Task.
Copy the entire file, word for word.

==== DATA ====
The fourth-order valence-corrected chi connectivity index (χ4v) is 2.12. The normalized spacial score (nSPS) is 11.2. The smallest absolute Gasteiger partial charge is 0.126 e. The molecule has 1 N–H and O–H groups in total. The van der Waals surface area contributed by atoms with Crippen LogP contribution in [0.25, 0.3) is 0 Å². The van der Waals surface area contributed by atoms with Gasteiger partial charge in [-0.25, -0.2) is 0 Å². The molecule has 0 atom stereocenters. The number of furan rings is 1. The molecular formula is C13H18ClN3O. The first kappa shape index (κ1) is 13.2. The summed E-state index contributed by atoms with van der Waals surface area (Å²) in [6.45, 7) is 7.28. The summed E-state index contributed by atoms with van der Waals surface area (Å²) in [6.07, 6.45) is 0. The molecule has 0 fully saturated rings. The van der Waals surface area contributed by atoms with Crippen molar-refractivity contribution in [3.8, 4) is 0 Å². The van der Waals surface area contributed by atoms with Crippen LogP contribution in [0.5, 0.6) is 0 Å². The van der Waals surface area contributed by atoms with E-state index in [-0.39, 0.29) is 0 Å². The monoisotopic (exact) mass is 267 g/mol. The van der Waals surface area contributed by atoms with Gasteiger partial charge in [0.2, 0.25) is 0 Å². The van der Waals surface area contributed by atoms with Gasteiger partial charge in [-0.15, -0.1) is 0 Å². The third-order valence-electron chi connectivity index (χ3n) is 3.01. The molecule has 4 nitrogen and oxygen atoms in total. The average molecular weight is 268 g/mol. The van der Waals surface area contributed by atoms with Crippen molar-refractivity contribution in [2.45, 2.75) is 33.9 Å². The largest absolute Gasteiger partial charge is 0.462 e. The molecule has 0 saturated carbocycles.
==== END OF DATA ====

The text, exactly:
The fourth-order valence-corrected chi connectivity index (χ4v) is 2.12. The normalized spacial score (nSPS) is 11.2. The smallest absolute Gasteiger partial charge is 0.126 e. The molecule has 1 N–H and O–H groups in total. The van der Waals surface area contributed by atoms with Crippen LogP contribution in [0.25, 0.3) is 0 Å². The van der Waals surface area contributed by atoms with Gasteiger partial charge in [-0.25, -0.2) is 0 Å². The molecule has 0 atom stereocenters. The number of furan rings is 1. The molecular formula is C13H18ClN3O. The first kappa shape index (κ1) is 13.2. The summed E-state index contributed by atoms with van der Waals surface area (Å²) in [6.45, 7) is 7.28. The summed E-state index contributed by atoms with van der Waals surface area (Å²) in [6.07, 6.45) is 0. The molecule has 0 fully saturated rings. The van der Waals surface area contributed by atoms with Crippen molar-refractivity contribution in [3.8, 4) is 0 Å². The van der Waals surface area contributed by atoms with Crippen LogP contribution in [0.5, 0.6) is 0 Å². The van der Waals surface area contributed by atoms with E-state index in [-0.39, 0.29) is 0 Å². The monoisotopic (exact) mass is 267 g/mol. The van der Waals surface area contributed by atoms with Gasteiger partial charge in [0.2, 0.25) is 0 Å². The van der Waals surface area contributed by atoms with Gasteiger partial charge in [-0.15, -0.1) is 0 Å². The third-order valence-electron chi connectivity index (χ3n) is 3.01. The molecule has 4 nitrogen and oxygen atoms in total. The average molecular weight is 268 g/mol. The van der Waals surface area contributed by atoms with Crippen molar-refractivity contribution in [2.45, 2.75) is 33.9 Å². The largest absolute Gasteiger partial charge is 0.462 e. The molecule has 0 saturated carbocycles.